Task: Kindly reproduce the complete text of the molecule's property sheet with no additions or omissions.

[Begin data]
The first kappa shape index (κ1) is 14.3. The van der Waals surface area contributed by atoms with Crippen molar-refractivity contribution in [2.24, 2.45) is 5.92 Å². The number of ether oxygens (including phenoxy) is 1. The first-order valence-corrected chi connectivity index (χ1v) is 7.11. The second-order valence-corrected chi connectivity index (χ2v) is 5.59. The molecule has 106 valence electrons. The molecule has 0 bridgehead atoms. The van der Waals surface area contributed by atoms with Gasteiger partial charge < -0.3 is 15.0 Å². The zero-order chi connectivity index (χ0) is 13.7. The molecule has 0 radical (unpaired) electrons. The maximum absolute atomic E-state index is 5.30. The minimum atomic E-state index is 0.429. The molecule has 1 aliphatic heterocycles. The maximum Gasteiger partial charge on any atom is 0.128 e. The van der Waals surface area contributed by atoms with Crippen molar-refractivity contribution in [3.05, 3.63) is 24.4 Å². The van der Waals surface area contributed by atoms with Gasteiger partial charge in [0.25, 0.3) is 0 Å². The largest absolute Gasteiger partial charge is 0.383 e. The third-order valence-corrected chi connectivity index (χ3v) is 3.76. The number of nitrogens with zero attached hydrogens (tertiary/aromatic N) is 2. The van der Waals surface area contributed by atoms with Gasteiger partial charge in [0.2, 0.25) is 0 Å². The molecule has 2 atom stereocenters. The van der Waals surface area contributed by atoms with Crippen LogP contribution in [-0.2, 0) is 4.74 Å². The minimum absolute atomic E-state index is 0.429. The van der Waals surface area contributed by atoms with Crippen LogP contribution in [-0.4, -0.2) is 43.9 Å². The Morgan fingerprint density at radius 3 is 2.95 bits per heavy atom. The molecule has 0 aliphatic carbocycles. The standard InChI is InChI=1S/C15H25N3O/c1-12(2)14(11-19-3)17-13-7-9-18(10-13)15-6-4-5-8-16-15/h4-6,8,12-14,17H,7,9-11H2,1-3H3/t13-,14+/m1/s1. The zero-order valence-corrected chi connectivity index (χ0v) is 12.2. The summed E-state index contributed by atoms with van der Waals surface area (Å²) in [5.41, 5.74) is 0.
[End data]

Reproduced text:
The first kappa shape index (κ1) is 14.3. The van der Waals surface area contributed by atoms with Crippen molar-refractivity contribution in [2.24, 2.45) is 5.92 Å². The number of ether oxygens (including phenoxy) is 1. The first-order valence-corrected chi connectivity index (χ1v) is 7.11. The second-order valence-corrected chi connectivity index (χ2v) is 5.59. The molecule has 106 valence electrons. The molecule has 0 bridgehead atoms. The van der Waals surface area contributed by atoms with Gasteiger partial charge < -0.3 is 15.0 Å². The zero-order chi connectivity index (χ0) is 13.7. The molecule has 0 radical (unpaired) electrons. The maximum absolute atomic E-state index is 5.30. The minimum atomic E-state index is 0.429. The molecule has 1 aliphatic heterocycles. The maximum Gasteiger partial charge on any atom is 0.128 e. The van der Waals surface area contributed by atoms with Crippen molar-refractivity contribution in [3.05, 3.63) is 24.4 Å². The van der Waals surface area contributed by atoms with Gasteiger partial charge in [0.25, 0.3) is 0 Å². The largest absolute Gasteiger partial charge is 0.383 e. The third-order valence-corrected chi connectivity index (χ3v) is 3.76. The number of nitrogens with zero attached hydrogens (tertiary/aromatic N) is 2. The van der Waals surface area contributed by atoms with Gasteiger partial charge in [0.2, 0.25) is 0 Å². The molecule has 2 atom stereocenters. The van der Waals surface area contributed by atoms with Crippen LogP contribution in [-0.2, 0) is 4.74 Å². The minimum absolute atomic E-state index is 0.429. The van der Waals surface area contributed by atoms with Crippen LogP contribution in [-0.4, -0.2) is 43.9 Å². The Morgan fingerprint density at radius 3 is 2.95 bits per heavy atom. The molecule has 0 aliphatic carbocycles. The standard InChI is InChI=1S/C15H25N3O/c1-12(2)14(11-19-3)17-13-7-9-18(10-13)15-6-4-5-8-16-15/h4-6,8,12-14,17H,7,9-11H2,1-3H3/t13-,14+/m1/s1. The zero-order valence-corrected chi connectivity index (χ0v) is 12.2. The summed E-state index contributed by atoms with van der Waals surface area (Å²) in [5.41, 5.74) is 0.